Compulsory core unit for students in Law degrees, who commenced in 2013 or later, with course codes: 63I, 63J, 63K, 63L, 63M, 63N, 63O, 63P, 63Q, 63R and 63Y.
Introduces students to moral debates about what the content of the law ought to be and to some of the major theories of law, such as Natural Law, Positivism and Realism and some of the most influential modern theories, including those of Professors Hart and Austin. The aim is to encourage students to think about the possible justifications for law and for the powers judges exercise. The unit is divided into three modules: (i) the purpose and value of Legal Theory (ii): analysis of theories of law including Natural Law, Positivism and Realism, by examining the types of justification which they give for judicial decisions especially in hard cases (iii) an analysis of critical theories of law and the legal system.
|Unit name||Legal Theory|
|Faculty/School||College of Arts, Law and Education
Faculty of Law
Dr Jeffrey McGee
Dr Jeffery McGee
|Available as student elective?||No|
|Location||Study period||Attendance options||Available to|
- International students
- Domestic students
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|Study Period||Start date||Census date||WW date||End date|
* The Final WW Date is the final date from which you can withdraw from the unit without academic penalty, however you will still incur a financial liability (see withdrawal dates explained for more information).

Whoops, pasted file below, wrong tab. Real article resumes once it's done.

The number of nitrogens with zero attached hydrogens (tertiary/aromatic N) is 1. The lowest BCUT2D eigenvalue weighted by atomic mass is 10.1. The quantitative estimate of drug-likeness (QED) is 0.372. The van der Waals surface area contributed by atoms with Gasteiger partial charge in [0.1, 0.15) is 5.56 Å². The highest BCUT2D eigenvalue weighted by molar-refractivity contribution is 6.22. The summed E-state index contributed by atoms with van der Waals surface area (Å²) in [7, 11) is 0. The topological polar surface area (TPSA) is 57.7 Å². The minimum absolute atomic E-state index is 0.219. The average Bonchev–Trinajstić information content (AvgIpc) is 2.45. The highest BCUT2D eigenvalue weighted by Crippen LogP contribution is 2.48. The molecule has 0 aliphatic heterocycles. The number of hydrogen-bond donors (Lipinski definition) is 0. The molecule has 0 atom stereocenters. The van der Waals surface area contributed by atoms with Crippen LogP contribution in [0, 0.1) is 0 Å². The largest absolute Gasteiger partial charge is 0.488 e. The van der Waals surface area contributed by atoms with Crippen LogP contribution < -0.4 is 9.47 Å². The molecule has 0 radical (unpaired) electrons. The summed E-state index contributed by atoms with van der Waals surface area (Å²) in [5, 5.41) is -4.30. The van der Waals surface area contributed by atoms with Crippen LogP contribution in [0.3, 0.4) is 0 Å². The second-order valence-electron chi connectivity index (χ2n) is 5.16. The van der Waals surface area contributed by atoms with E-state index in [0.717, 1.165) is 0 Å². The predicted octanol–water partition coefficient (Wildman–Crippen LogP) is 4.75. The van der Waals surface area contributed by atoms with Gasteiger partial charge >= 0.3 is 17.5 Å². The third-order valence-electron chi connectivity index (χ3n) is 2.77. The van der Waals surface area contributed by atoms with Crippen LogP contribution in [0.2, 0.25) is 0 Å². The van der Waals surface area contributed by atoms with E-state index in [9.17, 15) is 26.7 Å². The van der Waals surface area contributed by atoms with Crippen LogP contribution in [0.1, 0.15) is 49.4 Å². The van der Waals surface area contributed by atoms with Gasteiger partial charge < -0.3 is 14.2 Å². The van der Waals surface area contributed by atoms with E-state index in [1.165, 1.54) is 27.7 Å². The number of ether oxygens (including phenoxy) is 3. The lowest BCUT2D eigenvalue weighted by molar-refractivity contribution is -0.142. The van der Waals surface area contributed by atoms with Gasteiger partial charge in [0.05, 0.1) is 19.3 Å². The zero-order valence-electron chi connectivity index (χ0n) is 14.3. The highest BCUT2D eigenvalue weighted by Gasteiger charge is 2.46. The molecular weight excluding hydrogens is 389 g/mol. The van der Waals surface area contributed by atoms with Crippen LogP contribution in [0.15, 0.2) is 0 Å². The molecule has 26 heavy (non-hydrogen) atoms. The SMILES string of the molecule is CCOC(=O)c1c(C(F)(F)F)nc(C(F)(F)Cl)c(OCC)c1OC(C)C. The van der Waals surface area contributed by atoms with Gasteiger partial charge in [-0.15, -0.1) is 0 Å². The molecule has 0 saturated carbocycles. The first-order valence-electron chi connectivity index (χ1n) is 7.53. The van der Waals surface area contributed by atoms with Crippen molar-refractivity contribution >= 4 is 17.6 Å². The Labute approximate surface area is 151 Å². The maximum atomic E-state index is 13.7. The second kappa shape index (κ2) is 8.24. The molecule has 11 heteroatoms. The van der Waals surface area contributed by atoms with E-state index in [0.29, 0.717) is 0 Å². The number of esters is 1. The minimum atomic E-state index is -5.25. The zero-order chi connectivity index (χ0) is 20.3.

Unit census dates currently displaying for 2020 are indicative and subject to change. Finalised census dates for 2020 will be available from the 1st October 2020.
|Band||CSP Student Contribution||Full Fee Paying (domestic)||Field of Education|
|3||2020: $1,394.00||2020: $1,729.00||090900|
Fees for next year will be published in October. The fees above only apply for the year shown.
Please note: international students should refer to this page to get an indicative course cost.
LAW305 OR LAW351 AND LAW354 AND LAW353 AND LAW352 OR LAW307 AND LAW306 AND LAW323 AND LAW324.
You cannot enrol in this unit as well as the following:
Weekly two-hour seminar
Assignment (30%) + Judgement writing task (40%) + in class quizzes (30%)
|Timetable||View the lecture timetable | View the full unit timetable|
The University reserves the right to amend or remove courses and unit availabilities, as appropriate.